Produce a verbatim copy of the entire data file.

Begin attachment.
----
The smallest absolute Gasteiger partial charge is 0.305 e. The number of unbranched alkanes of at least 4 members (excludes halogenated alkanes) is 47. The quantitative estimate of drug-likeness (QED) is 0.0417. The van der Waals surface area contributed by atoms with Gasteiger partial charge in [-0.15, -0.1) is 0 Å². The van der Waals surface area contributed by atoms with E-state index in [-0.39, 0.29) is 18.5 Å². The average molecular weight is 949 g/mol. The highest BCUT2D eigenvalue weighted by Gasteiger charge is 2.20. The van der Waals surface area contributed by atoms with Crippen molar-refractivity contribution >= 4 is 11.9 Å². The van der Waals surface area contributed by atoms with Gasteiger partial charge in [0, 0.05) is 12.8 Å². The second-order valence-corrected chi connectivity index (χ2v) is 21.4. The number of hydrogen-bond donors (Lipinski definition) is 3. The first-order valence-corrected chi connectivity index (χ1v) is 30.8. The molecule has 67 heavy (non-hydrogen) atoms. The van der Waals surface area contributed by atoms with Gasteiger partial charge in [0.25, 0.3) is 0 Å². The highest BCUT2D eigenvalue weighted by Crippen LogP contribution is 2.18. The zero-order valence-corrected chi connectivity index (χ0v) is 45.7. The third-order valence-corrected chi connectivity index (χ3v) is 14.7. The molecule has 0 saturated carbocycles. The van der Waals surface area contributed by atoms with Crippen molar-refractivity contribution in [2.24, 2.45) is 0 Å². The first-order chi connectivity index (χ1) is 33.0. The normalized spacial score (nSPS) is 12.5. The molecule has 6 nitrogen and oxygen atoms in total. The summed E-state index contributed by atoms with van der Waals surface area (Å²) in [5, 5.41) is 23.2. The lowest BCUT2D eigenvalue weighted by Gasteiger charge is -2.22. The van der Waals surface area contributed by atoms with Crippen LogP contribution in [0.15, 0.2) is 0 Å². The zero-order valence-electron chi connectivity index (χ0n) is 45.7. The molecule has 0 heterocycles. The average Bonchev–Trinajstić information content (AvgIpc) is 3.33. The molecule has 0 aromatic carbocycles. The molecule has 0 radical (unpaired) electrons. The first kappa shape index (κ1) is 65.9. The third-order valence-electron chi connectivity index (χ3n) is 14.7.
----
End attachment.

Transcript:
The smallest absolute Gasteiger partial charge is 0.305 e. The number of unbranched alkanes of at least 4 members (excludes halogenated alkanes) is 47. The quantitative estimate of drug-likeness (QED) is 0.0417. The van der Waals surface area contributed by atoms with Gasteiger partial charge in [-0.15, -0.1) is 0 Å². The van der Waals surface area contributed by atoms with E-state index in [-0.39, 0.29) is 18.5 Å². The average molecular weight is 949 g/mol. The highest BCUT2D eigenvalue weighted by Gasteiger charge is 2.20. The van der Waals surface area contributed by atoms with Crippen molar-refractivity contribution >= 4 is 11.9 Å². The van der Waals surface area contributed by atoms with Gasteiger partial charge in [0, 0.05) is 12.8 Å². The second-order valence-corrected chi connectivity index (χ2v) is 21.4. The number of hydrogen-bond donors (Lipinski definition) is 3. The first-order valence-corrected chi connectivity index (χ1v) is 30.8. The molecule has 67 heavy (non-hydrogen) atoms. The van der Waals surface area contributed by atoms with Gasteiger partial charge in [0.25, 0.3) is 0 Å². The highest BCUT2D eigenvalue weighted by Crippen LogP contribution is 2.18. The zero-order valence-corrected chi connectivity index (χ0v) is 45.7. The third-order valence-corrected chi connectivity index (χ3v) is 14.7. The molecule has 0 saturated carbocycles. The van der Waals surface area contributed by atoms with Crippen molar-refractivity contribution in [2.24, 2.45) is 0 Å². The first-order chi connectivity index (χ1) is 33.0. The normalized spacial score (nSPS) is 12.5. The molecule has 6 nitrogen and oxygen atoms in total. The summed E-state index contributed by atoms with van der Waals surface area (Å²) in [5, 5.41) is 23.2. The lowest BCUT2D eigenvalue weighted by Gasteiger charge is -2.22. The van der Waals surface area contributed by atoms with Crippen LogP contribution in [0.15, 0.2) is 0 Å². The zero-order valence-electron chi connectivity index (χ0n) is 45.7. The molecule has 0 heterocycles. The average Bonchev–Trinajstić information content (AvgIpc) is 3.33. The molecule has 0 aromatic carbocycles. The molecule has 0 radical (unpaired) electrons. The first kappa shape index (κ1) is 65.9. The third-order valence-electron chi connectivity index (χ3n) is 14.7.